new energetic materials with enhanced energy release rates and reduced sensitivity to unintentional detonation . The following results have been...Mechanics of Advanced Energetic Materials Relevant to Detonation Prediction The views, opinions and/or findings contained in this report are those of the...modeling, molecular simulations, detonation prediction REPORT DOCUMENTATION PAGE 11. SPONSOR/MONITOR’S REPORT NUMBER(S) 10. SPONSOR/MONITOR’S
Children's literature can enhance mathematics lessons by providing a meaningful context, demonstrating that mathematics develops from human experiences and contributes an aesthetic dimension to learning mathematics. Written as a series of real life inspired snapshots of mathematical thinking, "Counting on Frank" (Rod Clement, 1990)…
Schiralli, Martin; Sinclair, Nathalie
Reviews the Lakoff and Nunez's book, "Where Mathematics Comes From: How the Embodied Mind Brings Mathematics into Being (2000)," which provided many mathematics education researchers with a novel and startling perspective on mathematical thinking. Suggests that several of the book's flaws can be addressed through a more rigorous establishment of…
Lee, Stephen R
Los Alamos National Laboratory will review its Computational Physics and Applied Mathematics (CPAM) capabilities in 2010. The goals of capability reviews are to assess the quality of science, technology, and engineering (STE) performed by the capability, evaluate the integration of this capability across the Laboratory and within the scientific community, examine the relevance of this capability to the Laboratory's programs, and provide advice on the current and future directions of this capability. This is the first such review for CPAM, which has a long and unique history at the laboratory, starting from the inception of the Laboratory in 1943. The CPAM capability covers an extremely broad technical area at Los Alamos, encompassing a wide array of disciplines, research topics, and organizations. A vast array of technical disciplines and activities are included in this capability, from general numerical modeling, to coupled mUlti-physics simulations, to detailed domain science activities in mathematics, methods, and algorithms. The CPAM capability involves over 12 different technical divisions and a majority of our programmatic and scientific activities. To make this large scope tractable, the CPAM capability is broken into the following six technical 'themes.' These themes represent technical slices through the CP AM capability and collect critical core competencies of the Laboratory, each of which contributes to the capability (and each of which is divided into multiple additional elements in the detailed descriptions of the themes in subsequent sections): (1) Computational Fluid Dynamics - This theme speaks to the vast array of scientific capabilities for the simulation of fluids under shocks, low-speed flow, and turbulent conditions - which are key, historical, and fundamental strengths of the laboratory; (2) Partial Differential Equations - The technical scope of this theme is the applied mathematics and numerical solution of partial differential equations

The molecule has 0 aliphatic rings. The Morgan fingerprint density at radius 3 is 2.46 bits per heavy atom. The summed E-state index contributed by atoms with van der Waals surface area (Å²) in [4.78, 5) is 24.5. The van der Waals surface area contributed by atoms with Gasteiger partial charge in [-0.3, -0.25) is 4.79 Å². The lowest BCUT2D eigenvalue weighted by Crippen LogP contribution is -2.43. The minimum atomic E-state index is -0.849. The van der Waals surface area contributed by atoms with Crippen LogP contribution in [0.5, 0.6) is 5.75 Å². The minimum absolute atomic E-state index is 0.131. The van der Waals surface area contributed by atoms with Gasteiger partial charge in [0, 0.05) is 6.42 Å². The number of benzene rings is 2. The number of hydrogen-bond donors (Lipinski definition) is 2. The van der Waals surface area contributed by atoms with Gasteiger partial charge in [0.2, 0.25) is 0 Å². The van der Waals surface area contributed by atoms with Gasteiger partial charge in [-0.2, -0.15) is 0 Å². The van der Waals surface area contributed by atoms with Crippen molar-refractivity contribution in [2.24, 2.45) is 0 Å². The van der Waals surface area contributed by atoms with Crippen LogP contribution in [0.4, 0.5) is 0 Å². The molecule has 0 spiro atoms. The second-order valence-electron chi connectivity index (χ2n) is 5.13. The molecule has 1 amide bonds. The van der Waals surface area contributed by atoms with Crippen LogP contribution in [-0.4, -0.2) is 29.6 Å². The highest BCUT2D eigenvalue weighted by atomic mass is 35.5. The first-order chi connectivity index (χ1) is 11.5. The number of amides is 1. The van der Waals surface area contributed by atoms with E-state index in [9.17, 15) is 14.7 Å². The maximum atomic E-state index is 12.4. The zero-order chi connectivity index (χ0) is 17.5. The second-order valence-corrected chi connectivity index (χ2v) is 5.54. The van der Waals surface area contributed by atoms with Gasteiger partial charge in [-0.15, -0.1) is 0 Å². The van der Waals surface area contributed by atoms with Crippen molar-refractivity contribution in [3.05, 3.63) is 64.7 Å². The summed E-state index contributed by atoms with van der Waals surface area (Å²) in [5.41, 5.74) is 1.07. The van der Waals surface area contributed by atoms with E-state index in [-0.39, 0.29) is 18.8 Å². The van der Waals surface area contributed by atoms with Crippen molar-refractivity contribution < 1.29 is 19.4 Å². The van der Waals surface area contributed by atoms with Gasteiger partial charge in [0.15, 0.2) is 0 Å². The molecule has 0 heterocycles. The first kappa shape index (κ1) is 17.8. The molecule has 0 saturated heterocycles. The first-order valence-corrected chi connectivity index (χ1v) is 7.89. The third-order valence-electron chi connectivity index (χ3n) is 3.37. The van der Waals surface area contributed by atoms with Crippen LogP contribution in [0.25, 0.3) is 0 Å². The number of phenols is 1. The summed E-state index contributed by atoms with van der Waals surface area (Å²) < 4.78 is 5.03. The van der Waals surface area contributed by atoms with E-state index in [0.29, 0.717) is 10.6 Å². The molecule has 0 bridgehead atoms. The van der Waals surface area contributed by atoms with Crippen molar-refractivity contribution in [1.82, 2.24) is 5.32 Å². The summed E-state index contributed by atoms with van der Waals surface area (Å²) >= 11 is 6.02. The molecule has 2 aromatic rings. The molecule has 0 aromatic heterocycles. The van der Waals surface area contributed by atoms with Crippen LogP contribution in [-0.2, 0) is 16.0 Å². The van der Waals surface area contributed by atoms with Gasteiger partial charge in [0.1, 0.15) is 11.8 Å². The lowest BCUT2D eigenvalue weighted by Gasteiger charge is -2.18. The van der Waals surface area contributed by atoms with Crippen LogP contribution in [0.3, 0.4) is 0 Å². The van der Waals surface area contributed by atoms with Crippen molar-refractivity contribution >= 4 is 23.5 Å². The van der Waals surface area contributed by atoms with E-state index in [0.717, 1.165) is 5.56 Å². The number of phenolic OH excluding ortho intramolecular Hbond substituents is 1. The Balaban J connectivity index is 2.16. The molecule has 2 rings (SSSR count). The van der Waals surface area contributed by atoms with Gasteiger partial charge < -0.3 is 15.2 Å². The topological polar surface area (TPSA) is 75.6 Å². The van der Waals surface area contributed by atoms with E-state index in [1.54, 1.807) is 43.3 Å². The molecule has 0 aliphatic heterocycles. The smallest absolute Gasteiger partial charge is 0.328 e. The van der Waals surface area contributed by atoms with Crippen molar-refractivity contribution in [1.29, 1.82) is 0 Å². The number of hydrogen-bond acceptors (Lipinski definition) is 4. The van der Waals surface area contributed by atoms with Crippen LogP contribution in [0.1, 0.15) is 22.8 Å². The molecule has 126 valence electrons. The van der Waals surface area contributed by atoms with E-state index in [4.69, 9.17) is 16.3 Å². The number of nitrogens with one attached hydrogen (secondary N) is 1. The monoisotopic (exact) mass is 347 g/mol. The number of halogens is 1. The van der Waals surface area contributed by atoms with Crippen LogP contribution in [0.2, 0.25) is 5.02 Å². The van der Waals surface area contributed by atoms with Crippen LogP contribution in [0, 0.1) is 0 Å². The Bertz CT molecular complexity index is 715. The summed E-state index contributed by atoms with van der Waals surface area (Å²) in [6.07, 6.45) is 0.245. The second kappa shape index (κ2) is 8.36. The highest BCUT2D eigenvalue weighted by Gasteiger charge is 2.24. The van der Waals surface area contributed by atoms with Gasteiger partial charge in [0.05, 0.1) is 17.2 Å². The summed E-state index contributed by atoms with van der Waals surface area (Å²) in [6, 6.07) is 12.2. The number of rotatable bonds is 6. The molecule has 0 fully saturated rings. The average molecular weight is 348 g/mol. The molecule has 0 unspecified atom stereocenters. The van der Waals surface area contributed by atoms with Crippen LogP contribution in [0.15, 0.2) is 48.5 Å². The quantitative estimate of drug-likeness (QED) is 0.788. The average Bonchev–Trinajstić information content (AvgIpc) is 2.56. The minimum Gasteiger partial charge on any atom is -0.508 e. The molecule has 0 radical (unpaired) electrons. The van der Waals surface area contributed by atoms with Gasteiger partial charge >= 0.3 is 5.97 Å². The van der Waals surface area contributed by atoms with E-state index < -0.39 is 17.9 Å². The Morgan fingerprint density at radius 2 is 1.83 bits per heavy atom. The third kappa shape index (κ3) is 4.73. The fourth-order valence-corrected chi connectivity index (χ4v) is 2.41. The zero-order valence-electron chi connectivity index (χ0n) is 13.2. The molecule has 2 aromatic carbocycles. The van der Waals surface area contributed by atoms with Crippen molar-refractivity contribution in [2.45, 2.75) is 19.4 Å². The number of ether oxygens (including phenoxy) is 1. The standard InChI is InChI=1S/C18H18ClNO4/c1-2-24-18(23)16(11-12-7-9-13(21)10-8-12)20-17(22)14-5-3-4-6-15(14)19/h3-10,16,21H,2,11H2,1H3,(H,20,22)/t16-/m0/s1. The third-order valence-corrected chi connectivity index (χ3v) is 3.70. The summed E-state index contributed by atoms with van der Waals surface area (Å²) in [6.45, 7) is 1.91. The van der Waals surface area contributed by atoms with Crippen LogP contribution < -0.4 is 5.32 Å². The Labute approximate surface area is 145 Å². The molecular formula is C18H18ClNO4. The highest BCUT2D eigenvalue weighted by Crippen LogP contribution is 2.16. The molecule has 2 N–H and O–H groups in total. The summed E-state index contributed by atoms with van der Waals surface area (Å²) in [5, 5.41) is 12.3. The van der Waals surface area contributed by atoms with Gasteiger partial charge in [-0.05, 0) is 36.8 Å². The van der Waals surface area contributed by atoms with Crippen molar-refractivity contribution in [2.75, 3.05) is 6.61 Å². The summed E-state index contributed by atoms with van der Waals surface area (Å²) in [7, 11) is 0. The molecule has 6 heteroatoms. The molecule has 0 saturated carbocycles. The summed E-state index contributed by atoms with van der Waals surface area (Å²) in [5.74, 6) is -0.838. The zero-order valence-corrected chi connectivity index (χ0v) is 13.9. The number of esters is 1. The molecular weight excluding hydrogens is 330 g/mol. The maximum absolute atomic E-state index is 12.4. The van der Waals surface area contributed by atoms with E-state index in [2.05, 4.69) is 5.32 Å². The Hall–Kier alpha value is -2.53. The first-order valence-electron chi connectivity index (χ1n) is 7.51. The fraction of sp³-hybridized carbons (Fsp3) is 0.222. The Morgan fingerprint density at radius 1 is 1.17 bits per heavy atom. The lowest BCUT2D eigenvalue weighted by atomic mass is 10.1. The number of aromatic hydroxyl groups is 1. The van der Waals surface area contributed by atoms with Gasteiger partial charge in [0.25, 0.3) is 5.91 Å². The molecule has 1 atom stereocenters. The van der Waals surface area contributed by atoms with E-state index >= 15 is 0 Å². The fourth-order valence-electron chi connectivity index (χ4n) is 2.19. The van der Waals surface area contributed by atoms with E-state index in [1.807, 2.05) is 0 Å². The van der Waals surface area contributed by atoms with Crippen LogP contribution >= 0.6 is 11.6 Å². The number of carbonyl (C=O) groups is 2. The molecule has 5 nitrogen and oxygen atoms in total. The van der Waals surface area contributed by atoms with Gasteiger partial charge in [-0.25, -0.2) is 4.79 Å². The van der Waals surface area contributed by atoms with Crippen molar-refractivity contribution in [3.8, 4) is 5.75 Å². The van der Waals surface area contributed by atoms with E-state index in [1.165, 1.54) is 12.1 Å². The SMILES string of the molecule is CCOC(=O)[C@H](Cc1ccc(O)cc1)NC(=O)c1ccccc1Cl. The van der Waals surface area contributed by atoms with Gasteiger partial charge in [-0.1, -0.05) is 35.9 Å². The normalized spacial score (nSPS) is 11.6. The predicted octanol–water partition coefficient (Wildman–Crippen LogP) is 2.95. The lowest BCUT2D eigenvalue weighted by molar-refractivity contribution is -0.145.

Conference Board of the Mathematical Sciences, Washington, DC.
This report is designed to be a resource for mathematics faculty and other parties involved in the education of mathematics teachers. It provides a distillation of current thinking on curriculum and policy issues affecting the mathematical education of teachers with the goal of stimulating efforts on individual campuses to improve programs for…
Most readers would be familiar with the standard domino set which is played with rectangular domino tiles. The domino set, sometimes called a deck or pack, consists of 28 dominoes, colloquially nicknamed bones, cards, tiles, stones, or spinners. A domino set is a generic gaming device, similar to playing cards or dice, in that a variety of games…
Presented are exercises that demonstrate the application of standard concepts in the design of algorithms for plotting certain fractals. The exercises can be used in any course that explains the concepts of bounded or unbounded planar sets and may serve as an application in a course on complex analysis. (KR)
Schwartz, James E.
The "flat" world described by Friedman (2006) is one of global supply chains and economic networks, outsourcing, international personal entrepreneurial opportunities, and nearly unlimited, universal information availability. American children will inherit a world in which their competition and opportunities are international. In light of these…
Discussed are the concepts of intuition, the general properties of an intuitive knowledge, and the classification of intuitions as problem solving of affirmative. An example of intuition using multiplication and division is described in some detail. (MNS)
Reeve, Edward M.
Science, Technology, Engineering, and Mathematics (STEM) is a term seen almost daily in the news. In 2009, President Obama launched the Educate to Innovate initiative to move American students from the middle to the top of the pack in science and math achievement over the next decade (The White House, n.d.). Learning about the attributes of STEM…
Hirsch, Christian R., Ed.; McDuffie, Amy Roth, Ed.
Mathematical modeling plays an increasingly important role both in real-life applications--in engineering, business, the social sciences, climate study, advanced design, and more--and within mathematics education itself. This 2016 volume of "Annual Perspectives in Mathematics Education" ("APME") focuses on this key topic from a…
Shield, Mal; Dole, Shelley
Proportional thinking is the mathematical basis of a wide range of topics in the middle-school mathematics curriculum. While the concept is obvious in the traditionally-named ratio and proportion sections, proportional thinking is also the key to such diverse topics as rate, gradient of a linear function, similarity, trigonometry and percentage,…